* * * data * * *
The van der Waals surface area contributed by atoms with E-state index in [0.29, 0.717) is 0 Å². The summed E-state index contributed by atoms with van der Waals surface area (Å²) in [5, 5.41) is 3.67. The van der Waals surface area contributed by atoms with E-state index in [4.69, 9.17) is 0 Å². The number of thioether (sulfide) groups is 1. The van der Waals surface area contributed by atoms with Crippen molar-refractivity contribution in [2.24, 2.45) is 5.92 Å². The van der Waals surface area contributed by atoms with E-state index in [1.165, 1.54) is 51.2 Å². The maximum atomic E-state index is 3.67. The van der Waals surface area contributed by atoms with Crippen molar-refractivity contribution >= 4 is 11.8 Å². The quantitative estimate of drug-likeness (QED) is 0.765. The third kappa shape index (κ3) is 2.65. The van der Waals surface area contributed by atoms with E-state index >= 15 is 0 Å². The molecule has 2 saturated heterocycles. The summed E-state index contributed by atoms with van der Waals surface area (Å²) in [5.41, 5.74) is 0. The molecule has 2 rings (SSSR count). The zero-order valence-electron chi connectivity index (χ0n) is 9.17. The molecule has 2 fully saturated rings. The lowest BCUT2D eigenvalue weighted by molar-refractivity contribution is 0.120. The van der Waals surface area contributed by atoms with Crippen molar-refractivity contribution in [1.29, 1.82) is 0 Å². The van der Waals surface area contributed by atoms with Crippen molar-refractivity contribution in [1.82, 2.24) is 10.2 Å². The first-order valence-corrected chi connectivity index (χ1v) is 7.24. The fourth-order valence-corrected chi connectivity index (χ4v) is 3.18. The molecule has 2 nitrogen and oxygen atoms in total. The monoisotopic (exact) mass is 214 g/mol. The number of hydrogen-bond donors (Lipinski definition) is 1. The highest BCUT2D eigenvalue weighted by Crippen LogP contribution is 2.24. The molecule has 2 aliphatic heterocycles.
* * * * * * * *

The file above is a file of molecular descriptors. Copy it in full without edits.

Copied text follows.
The van der Waals surface area contributed by atoms with E-state index in [0.29, 0.717) is 0 Å². The summed E-state index contributed by atoms with van der Waals surface area (Å²) in [5, 5.41) is 3.67. The van der Waals surface area contributed by atoms with E-state index in [4.69, 9.17) is 0 Å². The number of thioether (sulfide) groups is 1. The van der Waals surface area contributed by atoms with Crippen molar-refractivity contribution in [2.24, 2.45) is 5.92 Å². The van der Waals surface area contributed by atoms with E-state index in [1.165, 1.54) is 51.2 Å². The maximum atomic E-state index is 3.67. The van der Waals surface area contributed by atoms with Crippen molar-refractivity contribution >= 4 is 11.8 Å². The quantitative estimate of drug-likeness (QED) is 0.765. The third kappa shape index (κ3) is 2.65. The van der Waals surface area contributed by atoms with E-state index >= 15 is 0 Å². The molecule has 2 saturated heterocycles. The summed E-state index contributed by atoms with van der Waals surface area (Å²) in [5.41, 5.74) is 0. The molecule has 2 rings (SSSR count). The zero-order valence-electron chi connectivity index (χ0n) is 9.17. The molecule has 2 fully saturated rings. The lowest BCUT2D eigenvalue weighted by molar-refractivity contribution is 0.120. The van der Waals surface area contributed by atoms with Crippen molar-refractivity contribution in [1.29, 1.82) is 0 Å². The van der Waals surface area contributed by atoms with Crippen molar-refractivity contribution in [1.82, 2.24) is 10.2 Å². The first-order valence-corrected chi connectivity index (χ1v) is 7.24. The fourth-order valence-corrected chi connectivity index (χ4v) is 3.18. The molecule has 2 nitrogen and oxygen atoms in total. The monoisotopic (exact) mass is 214 g/mol. The number of hydrogen-bond donors (Lipinski definition) is 1. The highest BCUT2D eigenvalue weighted by Crippen LogP contribution is 2.24. The molecule has 2 aliphatic heterocycles.